Not sure what cable has hundreds of pF/m, that seems very high. Perhaps some low-impedance differential or quad cable?

For a SS preamp having 100-ohm output impedance, 1000 pF (about 19 m of the above coax) yields about 1.6 MHz bandwidth. If you have a tube preamp having very high output impedance of say 1000 ohms, then the -3 dB frequency drops to 160 kHz.

When cascading components, each device will have its own input and output impedance to be considered, and assuming they are active each cable is driven independently. However, you must also consider the bandwidth of the components themselves, which further reduces the end-to-end bandwidth when cascaded.
 

adrianywu

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Typical coax runs around 20 pF/ft or about 66 pF/m or less. For example, Belden RG-6 variant 1892A is about 53 pF/m:

View attachment 115270
Not sure what cable has hundreds of pF/m, that seems very high. Perhaps some low-impedance differential or quad cable?

For a SS preamp having 100-ohm output impedance, 1000 pF (about 19 m of the above coax) yields about 1.6 MHz bandwidth. If you have a tube preamp having very high output impedance of say 1000 ohms, then the -3 dB frequency drops to 160 kHz.

When cascading components, each device will have its own input and output impedance to be considered, and assuming they are active each cable is driven independently. However, you must also consider the bandwidth of the components themselves, which further reduces the end-to-end bandwidth when cascaded.
Indeed, properly designed coax cables should not have excessively high capacitance, since these are designed to achieve a particular characteristic impedance. The capacitance is a function of the distance between conductors, the dielectric properties of the insulators and the configuration of the conductors. Many exotic "high end" cables have rather extraordinary reactive characteristics and function as filters, i.e. tone controls, which is why some people find one cable "better" than another. The issue of the cascading effects of filters; output impedance/cable capacitance as low pass, and coupling caps/input capacitance as high pass, are very real, esp. with some tube equipment having high output impedance and inadequate coupling capacitance. Maybe that is part of the reason why they are felt to have an outstanding midrange, since they have nothing else aside from the midrange.
 

Lagonda

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You will only discover if they are adequate after you try others for comparison. Recently I tried changing a pair of XLR Mogami 2534 15 feet cables connecting the Lamm LL2 preamplifier to the JLAudio subwoofers in a friend system with an auidiophile cable and it was a real improvemet in space and bass definition. It was unexpected - we did it mostly for the fun.
You don't have to go audiophile, just going to 2549 instead of 2534 will give you a substantial improvement ! :)
 
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Chops

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Great information here! Thanks so far for the input.

Just for convenience purposes, here's a few specs for my preamp and amps...

Pass Labs XP-20
Frequency Response: 2Hz to 60kHz
Output Impedance: 50 ohms single ended/1k ohms balanced
Output Voltage: 7v single ended/15v balanced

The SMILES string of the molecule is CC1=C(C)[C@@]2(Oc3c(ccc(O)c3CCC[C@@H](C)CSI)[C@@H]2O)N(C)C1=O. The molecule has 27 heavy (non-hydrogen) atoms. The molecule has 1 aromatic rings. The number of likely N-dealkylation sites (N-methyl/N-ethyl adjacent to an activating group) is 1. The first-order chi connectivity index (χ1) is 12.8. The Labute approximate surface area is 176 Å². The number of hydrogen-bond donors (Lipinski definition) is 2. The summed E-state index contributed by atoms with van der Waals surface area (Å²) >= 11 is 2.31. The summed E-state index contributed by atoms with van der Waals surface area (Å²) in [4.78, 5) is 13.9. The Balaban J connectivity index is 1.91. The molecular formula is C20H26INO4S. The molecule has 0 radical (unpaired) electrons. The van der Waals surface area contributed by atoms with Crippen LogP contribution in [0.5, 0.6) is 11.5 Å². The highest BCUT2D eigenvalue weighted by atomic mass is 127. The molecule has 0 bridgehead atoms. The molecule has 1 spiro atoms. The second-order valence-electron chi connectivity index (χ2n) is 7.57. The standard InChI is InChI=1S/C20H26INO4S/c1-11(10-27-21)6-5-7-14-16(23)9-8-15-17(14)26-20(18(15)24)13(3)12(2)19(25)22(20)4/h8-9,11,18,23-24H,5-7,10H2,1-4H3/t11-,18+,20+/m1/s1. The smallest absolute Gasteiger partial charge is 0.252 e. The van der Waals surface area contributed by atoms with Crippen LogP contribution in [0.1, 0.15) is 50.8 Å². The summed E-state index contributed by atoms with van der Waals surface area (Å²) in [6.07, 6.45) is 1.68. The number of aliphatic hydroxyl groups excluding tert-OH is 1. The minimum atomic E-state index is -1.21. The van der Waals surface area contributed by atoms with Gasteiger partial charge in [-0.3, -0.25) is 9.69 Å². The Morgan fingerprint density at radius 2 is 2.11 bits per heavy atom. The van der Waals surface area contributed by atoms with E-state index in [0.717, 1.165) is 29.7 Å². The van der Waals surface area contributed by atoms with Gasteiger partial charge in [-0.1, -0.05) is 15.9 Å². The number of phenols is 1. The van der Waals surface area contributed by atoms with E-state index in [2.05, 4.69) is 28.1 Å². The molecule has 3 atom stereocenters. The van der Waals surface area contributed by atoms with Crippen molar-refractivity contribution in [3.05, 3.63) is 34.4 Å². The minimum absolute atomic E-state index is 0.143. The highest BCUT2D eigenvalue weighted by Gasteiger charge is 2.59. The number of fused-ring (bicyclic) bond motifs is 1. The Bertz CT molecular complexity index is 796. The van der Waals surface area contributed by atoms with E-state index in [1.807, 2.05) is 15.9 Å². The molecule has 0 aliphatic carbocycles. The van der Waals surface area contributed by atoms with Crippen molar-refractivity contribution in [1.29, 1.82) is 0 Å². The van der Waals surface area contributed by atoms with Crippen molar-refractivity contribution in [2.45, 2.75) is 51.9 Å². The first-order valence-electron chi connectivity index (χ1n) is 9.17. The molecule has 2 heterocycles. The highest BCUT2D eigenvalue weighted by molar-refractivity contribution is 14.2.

Odyssey Stratos Monoblock
Frequency Response: 1Hz to 600kHz
Input Impedance: 22k ohms


Looks like I/O impedances between the two units are well within safe limits, and I believe the XP-20 has more than enough "drive" to run SE interconnects at a decent length.
 

DonH50

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Great information here! Thanks so far for the input.

Just for convenience purposes, here's a few specs for my preamp and amps...

Pass Labs XP-20
Frequency Response: 2Hz to 60kHz
Output Impedance: 50 ohms single ended/1k ohms balanced
Output Voltage: 7v single ended/15v balanced

Odyssey Stratos Monoblock
Frequency Response: 1Hz to 600kHz
Input Impedance: 22k ohms


Looks like I/O impedances between the two units are well within safe limits, and I believe the XP-20 has more than enough "drive" to run SE interconnects at a decent length.

The XP-20's 50 ohms driving 50 feet of 25 pF/ft coax yields about 2.55 MHz bandwidth, should be sufficient. Your runs are shorter and the coax should have lower capacitance if you stick to "normal" coax.
 
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Chops

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I just got done speaking with Galen from ICONOCLAST (Belden). I do plan on upgrading all of my Wireworld cables to ICONOCLAST eventually, but for right now wanting to pinch my pennies for the dedicated 20 amp lines upgrade to the room.

So with that in mind, Galen recommended the Blue Jeans Cables' LC-1 RCA cables, so I just ordered a 30ft pair of those. They should be here in a couple of day.

I'll let you guys know how it turns out. Thanks for the input!
 
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Chops

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I was thinking... If this works out as planned, should I also switch my Altair G1 over to unbalanced as well?

I mean, what's the point of running only one piece of equipment balanced if everything else is unbalanced, especially when I can use a 1m or less interconnect from the streamer to the preamp?

Plus, that would just be balanced circuitry having to convert over to unbalanced in the preamp anyway. Am I right in this thinking?